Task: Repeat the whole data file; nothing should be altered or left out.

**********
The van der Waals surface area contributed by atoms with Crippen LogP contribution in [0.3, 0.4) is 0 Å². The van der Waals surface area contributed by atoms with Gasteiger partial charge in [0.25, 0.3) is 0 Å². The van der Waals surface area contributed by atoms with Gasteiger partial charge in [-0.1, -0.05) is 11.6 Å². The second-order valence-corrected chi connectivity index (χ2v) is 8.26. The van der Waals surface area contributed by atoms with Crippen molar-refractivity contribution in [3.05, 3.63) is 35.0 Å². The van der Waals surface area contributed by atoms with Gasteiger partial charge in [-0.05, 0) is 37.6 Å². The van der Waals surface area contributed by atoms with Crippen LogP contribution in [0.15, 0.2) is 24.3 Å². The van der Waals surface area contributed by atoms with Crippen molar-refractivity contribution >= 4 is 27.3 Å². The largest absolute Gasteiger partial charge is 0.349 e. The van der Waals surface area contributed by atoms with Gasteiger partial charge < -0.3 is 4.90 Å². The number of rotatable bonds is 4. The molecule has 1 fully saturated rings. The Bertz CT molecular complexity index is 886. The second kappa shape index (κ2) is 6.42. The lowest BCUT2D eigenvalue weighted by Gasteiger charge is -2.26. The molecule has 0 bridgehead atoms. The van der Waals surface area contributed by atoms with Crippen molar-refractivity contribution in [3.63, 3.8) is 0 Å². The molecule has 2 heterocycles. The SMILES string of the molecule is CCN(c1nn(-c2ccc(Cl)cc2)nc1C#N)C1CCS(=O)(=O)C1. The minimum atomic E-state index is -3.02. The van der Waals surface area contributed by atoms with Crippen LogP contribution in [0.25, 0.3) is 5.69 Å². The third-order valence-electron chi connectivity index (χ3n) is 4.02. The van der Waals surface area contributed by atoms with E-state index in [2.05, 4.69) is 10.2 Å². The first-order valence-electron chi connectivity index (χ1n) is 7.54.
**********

The van der Waals surface area contributed by atoms with Crippen LogP contribution in [0.3, 0.4) is 0 Å². The van der Waals surface area contributed by atoms with Gasteiger partial charge in [0.25, 0.3) is 0 Å². The van der Waals surface area contributed by atoms with Gasteiger partial charge in [-0.1, -0.05) is 11.6 Å². The second-order valence-corrected chi connectivity index (χ2v) is 8.26. The van der Waals surface area contributed by atoms with Crippen molar-refractivity contribution in [3.05, 3.63) is 35.0 Å². The van der Waals surface area contributed by atoms with Gasteiger partial charge in [-0.05, 0) is 37.6 Å². The van der Waals surface area contributed by atoms with Crippen LogP contribution in [0.15, 0.2) is 24.3 Å². The van der Waals surface area contributed by atoms with Crippen molar-refractivity contribution >= 4 is 27.3 Å². The largest absolute Gasteiger partial charge is 0.349 e. The van der Waals surface area contributed by atoms with Gasteiger partial charge < -0.3 is 4.90 Å². The number of rotatable bonds is 4. The molecule has 1 fully saturated rings. The Bertz CT molecular complexity index is 886. The second kappa shape index (κ2) is 6.42. The lowest BCUT2D eigenvalue weighted by Gasteiger charge is -2.26. The molecule has 0 bridgehead atoms. The van der Waals surface area contributed by atoms with Crippen molar-refractivity contribution in [3.63, 3.8) is 0 Å². The molecule has 2 heterocycles. The SMILES string of the molecule is CCN(c1nn(-c2ccc(Cl)cc2)nc1C#N)C1CCS(=O)(=O)C1. The minimum atomic E-state index is -3.02. The van der Waals surface area contributed by atoms with Crippen LogP contribution in [0.25, 0.3) is 5.69 Å². The third-order valence-electron chi connectivity index (χ3n) is 4.02. The van der Waals surface area contributed by atoms with E-state index in [2.05, 4.69) is 10.2 Å². The first-order valence-electron chi connectivity index (χ1n) is 7.54.